2. An assembly as claimed in claim 1 wherein said support is substantially transparent to said electromagnetic radiation.
3. An assembly as claimed in claim 1 wherein said support is substantially absorptive of said electromagnetic radiation.
4. An assembly as claimed in claim 1 wherein said crown comprises a substantially transparent epoxy resin.
5. An assembly as claimed in claim 1 wherein sand emitted electromagnetic radiation is at substantially 880 nm. and said support comprises mostly aluminum oxide.
6. An assembly as claimed in claim 1 wherein said emitter is a light emitting diode (LED).
7. An assembly as claimed in claim 2 wherein said support transmits at least about 95% of said electromagnetic radiation.
8. An assembly as claimed in claim 3 wherein said support absorbs at least about 95% of said electromagnetic radiation.
9. An assembly as claimed in claim 1 wherein said leads are attached to said emitter at points remote from sand crown.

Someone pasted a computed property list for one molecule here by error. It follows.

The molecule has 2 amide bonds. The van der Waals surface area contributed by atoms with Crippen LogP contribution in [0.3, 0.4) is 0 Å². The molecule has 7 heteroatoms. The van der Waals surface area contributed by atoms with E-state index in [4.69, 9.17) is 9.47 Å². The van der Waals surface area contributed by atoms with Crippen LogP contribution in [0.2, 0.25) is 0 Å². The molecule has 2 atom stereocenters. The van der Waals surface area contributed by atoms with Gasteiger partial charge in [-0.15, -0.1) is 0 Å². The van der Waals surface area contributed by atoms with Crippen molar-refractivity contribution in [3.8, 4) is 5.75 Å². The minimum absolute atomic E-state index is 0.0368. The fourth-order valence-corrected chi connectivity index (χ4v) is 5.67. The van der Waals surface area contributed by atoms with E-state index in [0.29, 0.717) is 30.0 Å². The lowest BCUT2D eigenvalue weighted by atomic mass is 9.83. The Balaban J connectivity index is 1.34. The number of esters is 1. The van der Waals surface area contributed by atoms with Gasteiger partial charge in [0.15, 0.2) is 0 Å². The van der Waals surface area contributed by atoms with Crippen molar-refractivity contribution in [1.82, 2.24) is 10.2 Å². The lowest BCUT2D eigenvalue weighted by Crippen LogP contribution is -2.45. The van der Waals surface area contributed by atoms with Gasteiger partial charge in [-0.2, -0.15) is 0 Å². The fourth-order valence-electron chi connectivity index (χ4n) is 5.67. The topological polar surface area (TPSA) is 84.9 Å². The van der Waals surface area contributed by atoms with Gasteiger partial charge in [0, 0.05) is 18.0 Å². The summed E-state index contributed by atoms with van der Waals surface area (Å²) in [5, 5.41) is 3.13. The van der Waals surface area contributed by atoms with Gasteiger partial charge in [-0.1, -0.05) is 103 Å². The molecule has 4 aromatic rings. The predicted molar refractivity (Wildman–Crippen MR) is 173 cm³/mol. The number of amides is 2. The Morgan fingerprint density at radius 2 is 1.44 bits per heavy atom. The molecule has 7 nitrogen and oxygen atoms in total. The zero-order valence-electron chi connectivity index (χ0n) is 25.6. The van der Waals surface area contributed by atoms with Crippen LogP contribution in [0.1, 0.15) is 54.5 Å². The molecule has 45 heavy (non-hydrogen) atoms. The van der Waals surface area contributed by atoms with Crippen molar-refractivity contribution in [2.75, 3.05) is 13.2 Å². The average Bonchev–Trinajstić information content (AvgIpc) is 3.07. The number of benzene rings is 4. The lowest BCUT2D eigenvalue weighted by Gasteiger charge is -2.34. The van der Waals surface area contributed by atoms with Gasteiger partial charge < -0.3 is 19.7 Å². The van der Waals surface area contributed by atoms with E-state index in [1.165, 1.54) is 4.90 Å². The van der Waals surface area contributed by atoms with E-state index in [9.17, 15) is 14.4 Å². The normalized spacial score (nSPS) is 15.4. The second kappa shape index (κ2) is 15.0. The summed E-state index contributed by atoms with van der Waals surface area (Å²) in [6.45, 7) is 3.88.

10. An assembly as claimed in claim 1 further including pins joining said emitter to said support.
11. An assembly as claimed in claim 10 wherein no substantial portion of said pins are disposed on the side of said emitter directed toward said crown.
12. An assembly as claimed in claim 11 wherein said pins are of a height such that they do not extend beyond said emitter into space defined by said crown.
13. An assembly as claimed in claim 1 wherein said crown is the shape of an hemispherical and wherein said emitter is disposed at the substantial enter of said spherical arch.
14. An assembly as claimed in claim 5 wherein said support comprises at least about 94 weight percent aluminum oxide.
15. An assembly as claimed in claim 1 wherein said crown is substantially flat.
16. An assembly as claimed in claim 1 wherein said emitter is disposed proximate to said crown.
CA002240776A 1997-07-18 1998-07-16 Improved optical tracking system Expired - Fee Related CA2240776C (en)

Priority Applications (2)

Application Number Priority Date Filing Date Title
US5321697P true 1997-07-18 1997-07-18
US60/053,216 1997-07-18

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CA2240776A1 CA2240776A1 (en) 1999-01-18
CA2240776C true CA2240776C (en) 2006-01-10

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DE (1) DE19832296A1 (en)